Rumors of Disney merging with a larger content distributor have surfaced multiple times in recent quarters, but Credit Suisse analyst Omar Sheikh is the latest expert to throw cold water on the idea of a Disney buyout.
Sheikh says he understands why Disney may be tempted to seek a buyer rather than build its own digital distribution network from scratch. “We argue this scenario looks unrealistic given DIS’ size, but believe this is likely to remain a backstop theme for investors as the organic strategy develops in the coming years,” Sheikh says in a research note published Monday.
With a massive market capitalization of $167 billion, there are only a handful of potential buyers that could even consider taking on Disney. Earlier this year, RBC Capital analyst Amit Daryanan shot down rumors that Apple (AAPL) may be interested in using its sizable cash hoard to acquire Disney. Daryanani said the “odds are low” that Apple would choose to deviate from its history of generating its own organic growth rather than relying on large-scale acquisitions.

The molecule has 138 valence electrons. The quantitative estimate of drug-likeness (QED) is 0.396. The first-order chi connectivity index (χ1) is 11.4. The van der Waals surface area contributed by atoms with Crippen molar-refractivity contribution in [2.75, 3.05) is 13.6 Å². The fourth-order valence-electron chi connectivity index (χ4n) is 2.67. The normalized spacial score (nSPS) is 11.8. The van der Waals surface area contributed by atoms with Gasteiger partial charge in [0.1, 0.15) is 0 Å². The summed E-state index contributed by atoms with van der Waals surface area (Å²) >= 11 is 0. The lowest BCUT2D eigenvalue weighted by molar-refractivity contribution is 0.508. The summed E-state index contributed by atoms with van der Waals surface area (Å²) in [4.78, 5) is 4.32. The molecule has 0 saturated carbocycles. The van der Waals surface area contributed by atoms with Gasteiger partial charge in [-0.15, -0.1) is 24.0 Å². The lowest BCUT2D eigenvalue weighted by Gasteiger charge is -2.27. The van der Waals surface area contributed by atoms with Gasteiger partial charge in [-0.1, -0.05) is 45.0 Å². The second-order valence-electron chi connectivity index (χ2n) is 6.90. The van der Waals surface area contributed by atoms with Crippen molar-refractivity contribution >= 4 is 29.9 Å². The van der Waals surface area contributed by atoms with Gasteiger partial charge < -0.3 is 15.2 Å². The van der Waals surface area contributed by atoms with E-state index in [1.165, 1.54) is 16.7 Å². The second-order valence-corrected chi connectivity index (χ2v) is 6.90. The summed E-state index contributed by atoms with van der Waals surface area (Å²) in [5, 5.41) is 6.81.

But just because Disney might not get acquired, long-term investors shouldn’t be too concerned about its struggling TV business, Sheikh says. Although ESPN and other cable businesses may continue to weigh on Disney’s financials and require significant investments in the near term, other Disney businesses are now well-positioned for the years ahead.
“After two years of slowing growth, we forecast DIS’ [earnings per share] and [free cash flow] will reaccelerate in 2018-19 driven by Studio, Media Networks and declining capital intensity at Parks,” Sheikh says.
ESPN, which has been losing roughly 300,000 subscribers per month for the past two years, may be Disney’s biggest wild card for long-term investors. Sheikh said the outcome of ESPN’s renewal negotiations with Major League Baseball and the National Football League in 2021 and 2022 will be critical for the network’s future.
Disney is scheduled…
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